by Qi’ang Meng
Counting the takeoffs and landings
inside an airport waiting-hall reminds me
of ebbs and flows, though
to nobody could I tell this.
Midnight, an old man riding a bike
flitted by the crossroad like a shooting star.
Merry Christmas, he said.
Merry Christmas, I answered.
She kissed me for so long that the church bell
dared not croon. The driver behind her
had loaded my baggage onto the shuttle bus
and waited by pretending to study a stop sign.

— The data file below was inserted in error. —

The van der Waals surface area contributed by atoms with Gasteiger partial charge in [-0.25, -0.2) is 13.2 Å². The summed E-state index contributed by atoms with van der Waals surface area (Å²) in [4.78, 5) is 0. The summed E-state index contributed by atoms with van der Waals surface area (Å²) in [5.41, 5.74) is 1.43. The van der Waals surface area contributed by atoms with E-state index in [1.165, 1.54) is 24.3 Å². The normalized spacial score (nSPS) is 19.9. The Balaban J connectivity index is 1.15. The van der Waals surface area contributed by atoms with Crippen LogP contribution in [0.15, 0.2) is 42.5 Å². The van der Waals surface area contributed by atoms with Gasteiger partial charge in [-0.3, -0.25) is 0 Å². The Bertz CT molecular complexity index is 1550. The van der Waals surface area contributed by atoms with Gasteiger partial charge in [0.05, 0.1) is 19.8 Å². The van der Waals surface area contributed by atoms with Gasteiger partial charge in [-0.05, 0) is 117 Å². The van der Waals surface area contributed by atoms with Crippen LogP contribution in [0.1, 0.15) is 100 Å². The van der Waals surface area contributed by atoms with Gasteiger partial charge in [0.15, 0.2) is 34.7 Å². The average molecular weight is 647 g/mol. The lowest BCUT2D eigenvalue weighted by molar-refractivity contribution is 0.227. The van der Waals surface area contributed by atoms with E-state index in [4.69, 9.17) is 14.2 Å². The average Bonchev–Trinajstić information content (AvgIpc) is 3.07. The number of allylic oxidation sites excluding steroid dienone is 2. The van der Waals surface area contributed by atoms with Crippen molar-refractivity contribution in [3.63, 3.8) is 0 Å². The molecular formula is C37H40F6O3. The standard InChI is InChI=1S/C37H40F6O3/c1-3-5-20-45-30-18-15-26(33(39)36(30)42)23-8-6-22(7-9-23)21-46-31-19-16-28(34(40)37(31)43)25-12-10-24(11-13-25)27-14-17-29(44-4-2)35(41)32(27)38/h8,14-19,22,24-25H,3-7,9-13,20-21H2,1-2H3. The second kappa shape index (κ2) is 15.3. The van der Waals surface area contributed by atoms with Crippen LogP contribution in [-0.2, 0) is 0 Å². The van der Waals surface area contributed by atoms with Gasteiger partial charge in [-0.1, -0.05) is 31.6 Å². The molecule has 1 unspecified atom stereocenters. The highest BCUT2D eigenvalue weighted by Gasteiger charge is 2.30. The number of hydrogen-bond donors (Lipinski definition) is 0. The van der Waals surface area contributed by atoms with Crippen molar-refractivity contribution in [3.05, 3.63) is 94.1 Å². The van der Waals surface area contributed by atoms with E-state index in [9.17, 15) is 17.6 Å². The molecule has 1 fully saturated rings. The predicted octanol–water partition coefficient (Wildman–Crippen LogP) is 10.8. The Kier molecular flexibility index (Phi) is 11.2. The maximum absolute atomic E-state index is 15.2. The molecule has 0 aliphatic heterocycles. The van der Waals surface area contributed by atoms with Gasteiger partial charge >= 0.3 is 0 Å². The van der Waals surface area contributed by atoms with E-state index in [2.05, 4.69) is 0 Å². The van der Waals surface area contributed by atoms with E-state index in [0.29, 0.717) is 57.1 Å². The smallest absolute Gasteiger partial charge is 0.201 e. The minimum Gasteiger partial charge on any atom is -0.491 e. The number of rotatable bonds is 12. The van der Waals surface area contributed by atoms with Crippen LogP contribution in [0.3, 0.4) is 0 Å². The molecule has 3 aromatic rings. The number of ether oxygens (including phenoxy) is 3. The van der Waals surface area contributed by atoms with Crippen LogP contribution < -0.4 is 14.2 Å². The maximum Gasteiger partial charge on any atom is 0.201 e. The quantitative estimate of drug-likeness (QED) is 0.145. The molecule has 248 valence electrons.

As soon as I type the last word, sunlight
buds out from the damp dark clouds
and rests, like a meek insect,
on my glasses frame.
I opened my eyes again
on a cradling train.
A hawk soaring over was
a grain of brown rice.
The novelist sitting next to me
for the whole morning must
have written a story about a dumb
poet staring at the fallen leaves.
By leaving the rented apartment on
Fifth Avenue, I let the potato chips
on the desk evaporate in vain
and the deck of cards divine its own future.
It was drizzling. The moon yawned
behind a white Ferris wheel, with
the crickets quenched
in the unfathomable bush.